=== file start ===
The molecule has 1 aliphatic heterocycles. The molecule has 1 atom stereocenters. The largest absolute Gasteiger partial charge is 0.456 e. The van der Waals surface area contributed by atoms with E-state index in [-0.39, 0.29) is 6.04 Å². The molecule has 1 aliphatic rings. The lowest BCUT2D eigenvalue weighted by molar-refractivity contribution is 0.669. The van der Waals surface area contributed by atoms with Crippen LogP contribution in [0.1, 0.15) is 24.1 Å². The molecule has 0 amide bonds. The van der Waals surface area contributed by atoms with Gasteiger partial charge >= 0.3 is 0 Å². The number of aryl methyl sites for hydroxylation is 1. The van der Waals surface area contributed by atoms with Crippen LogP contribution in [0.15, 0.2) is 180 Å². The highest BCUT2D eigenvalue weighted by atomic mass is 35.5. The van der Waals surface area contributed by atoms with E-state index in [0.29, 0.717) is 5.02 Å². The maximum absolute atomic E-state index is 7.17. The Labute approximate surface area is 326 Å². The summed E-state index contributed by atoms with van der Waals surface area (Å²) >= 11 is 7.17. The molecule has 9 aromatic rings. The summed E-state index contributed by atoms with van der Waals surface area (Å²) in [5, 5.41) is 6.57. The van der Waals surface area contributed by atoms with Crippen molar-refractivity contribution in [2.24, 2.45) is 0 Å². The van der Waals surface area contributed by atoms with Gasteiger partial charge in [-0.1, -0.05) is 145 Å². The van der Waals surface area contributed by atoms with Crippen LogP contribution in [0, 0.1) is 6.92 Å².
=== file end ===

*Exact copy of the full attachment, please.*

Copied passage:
The molecule has 1 aliphatic heterocycles. The molecule has 1 atom stereocenters. The largest absolute Gasteiger partial charge is 0.456 e. The van der Waals surface area contributed by atoms with E-state index in [-0.39, 0.29) is 6.04 Å². The molecule has 1 aliphatic rings. The lowest BCUT2D eigenvalue weighted by molar-refractivity contribution is 0.669. The van der Waals surface area contributed by atoms with Crippen LogP contribution in [0.1, 0.15) is 24.1 Å². The molecule has 0 amide bonds. The van der Waals surface area contributed by atoms with Gasteiger partial charge >= 0.3 is 0 Å². The number of aryl methyl sites for hydroxylation is 1. The van der Waals surface area contributed by atoms with Crippen LogP contribution in [0.15, 0.2) is 180 Å². The highest BCUT2D eigenvalue weighted by atomic mass is 35.5. The van der Waals surface area contributed by atoms with E-state index in [0.29, 0.717) is 5.02 Å². The maximum absolute atomic E-state index is 7.17. The Labute approximate surface area is 326 Å². The summed E-state index contributed by atoms with van der Waals surface area (Å²) >= 11 is 7.17. The molecule has 9 aromatic rings. The summed E-state index contributed by atoms with van der Waals surface area (Å²) in [5, 5.41) is 6.57. The van der Waals surface area contributed by atoms with Crippen molar-refractivity contribution in [2.24, 2.45) is 0 Å². The van der Waals surface area contributed by atoms with Gasteiger partial charge in [-0.1, -0.05) is 145 Å². The van der Waals surface area contributed by atoms with Crippen LogP contribution in [0, 0.1) is 6.92 Å².